I gave my word, alas, though now
    a blank default would suit me better.

  12. Howdy! I am back. Let's see. In order:

    Tristram Shandy ignored in Spanish! How sad. Javier Marías translated it! That has to be good.

    How Nabokov loathed the Babette Deutsch version of EO. He renders that passage as (Four: XLII):

    And there the frosts already crackle
    and silver midst the fields
    (the reader now expects the rhyme "froze-rose" -
    here you are, take it quick!).

    But Nabokov has the advantage that he can discuss the problem in a page-long note.

    Catherine - you are getting ahead of me! Or perhaps sideways, since I will not try to cover all of those topics. I do not find the idea of a novel in verse at all strange.

  13. All of these posts are reminding me, not only that I haven't read Eugene Onegin in ages, but also that the only version I own, and have paid for, is a secondhand copy of the one that came out when a film was released in 1999 with Ralph Fiennes in the lead role and himself on the cover behind the word "Onegin" printed all in capitals as if it's waiting for an exclamation mark and a musical score. He's holding a duelling pistol, and I notice, looking at the covers of the other versions, that duels and ballrooms are the two ideas that the design teams tend to like. One day they should make a cover with those little objects (maybe laid out on a grid): the "yellow shawl," the "Amber on Tsargrad’s pipes," the thirty brushes -- perhaps just the thirty brushes.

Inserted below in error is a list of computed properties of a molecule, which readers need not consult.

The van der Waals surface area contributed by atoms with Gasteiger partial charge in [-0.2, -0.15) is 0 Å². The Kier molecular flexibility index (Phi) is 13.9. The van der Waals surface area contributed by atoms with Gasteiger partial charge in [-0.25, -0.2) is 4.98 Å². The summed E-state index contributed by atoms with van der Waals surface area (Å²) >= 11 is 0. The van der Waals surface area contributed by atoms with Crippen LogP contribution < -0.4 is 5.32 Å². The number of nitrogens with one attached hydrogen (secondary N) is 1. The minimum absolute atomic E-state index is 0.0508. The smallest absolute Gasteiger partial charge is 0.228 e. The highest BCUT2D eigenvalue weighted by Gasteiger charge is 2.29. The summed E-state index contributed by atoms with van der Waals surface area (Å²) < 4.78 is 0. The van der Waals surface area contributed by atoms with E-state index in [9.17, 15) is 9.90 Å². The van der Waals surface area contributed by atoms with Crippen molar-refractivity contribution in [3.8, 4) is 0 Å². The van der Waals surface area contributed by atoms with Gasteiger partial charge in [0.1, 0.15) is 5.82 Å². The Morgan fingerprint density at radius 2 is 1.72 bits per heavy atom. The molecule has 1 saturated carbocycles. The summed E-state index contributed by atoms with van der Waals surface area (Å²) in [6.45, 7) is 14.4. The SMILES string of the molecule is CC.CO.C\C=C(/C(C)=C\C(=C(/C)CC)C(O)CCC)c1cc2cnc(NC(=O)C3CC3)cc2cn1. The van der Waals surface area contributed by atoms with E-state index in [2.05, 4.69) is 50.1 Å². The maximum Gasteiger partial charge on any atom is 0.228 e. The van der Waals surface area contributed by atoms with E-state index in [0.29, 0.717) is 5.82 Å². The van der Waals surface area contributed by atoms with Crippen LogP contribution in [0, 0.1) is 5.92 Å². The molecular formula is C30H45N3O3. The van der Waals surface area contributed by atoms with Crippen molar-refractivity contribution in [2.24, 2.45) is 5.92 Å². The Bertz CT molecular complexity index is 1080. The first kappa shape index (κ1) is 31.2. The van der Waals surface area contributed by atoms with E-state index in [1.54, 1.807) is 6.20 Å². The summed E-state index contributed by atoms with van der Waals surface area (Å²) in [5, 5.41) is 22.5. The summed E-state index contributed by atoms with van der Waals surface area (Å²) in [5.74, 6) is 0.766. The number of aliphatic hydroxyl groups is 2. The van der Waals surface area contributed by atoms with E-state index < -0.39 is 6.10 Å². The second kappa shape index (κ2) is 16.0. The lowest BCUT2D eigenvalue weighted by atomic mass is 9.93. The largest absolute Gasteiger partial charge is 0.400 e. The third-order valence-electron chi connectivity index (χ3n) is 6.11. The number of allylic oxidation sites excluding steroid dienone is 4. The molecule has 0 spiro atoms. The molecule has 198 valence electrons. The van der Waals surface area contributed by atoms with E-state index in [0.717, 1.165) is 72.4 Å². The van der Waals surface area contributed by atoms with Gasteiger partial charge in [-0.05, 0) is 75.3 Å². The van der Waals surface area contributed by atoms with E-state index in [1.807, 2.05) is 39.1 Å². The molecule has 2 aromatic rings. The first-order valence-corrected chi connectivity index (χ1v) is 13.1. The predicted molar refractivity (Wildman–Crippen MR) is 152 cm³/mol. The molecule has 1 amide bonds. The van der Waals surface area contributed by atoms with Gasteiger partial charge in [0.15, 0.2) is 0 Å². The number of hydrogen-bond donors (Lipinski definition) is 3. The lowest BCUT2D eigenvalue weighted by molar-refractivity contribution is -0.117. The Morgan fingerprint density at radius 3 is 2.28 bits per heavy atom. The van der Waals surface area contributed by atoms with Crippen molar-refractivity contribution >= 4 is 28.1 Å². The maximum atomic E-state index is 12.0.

14. I know I have seen the thirty brushes, or something close to it, in a museum somewhere. They were in a leather case. That would be a good cover.

  15. I've been meaning to read EO ever since I read Vikram Seth's Golden Gate in the mid-eighties, and which I loved. It is modelled on E.O.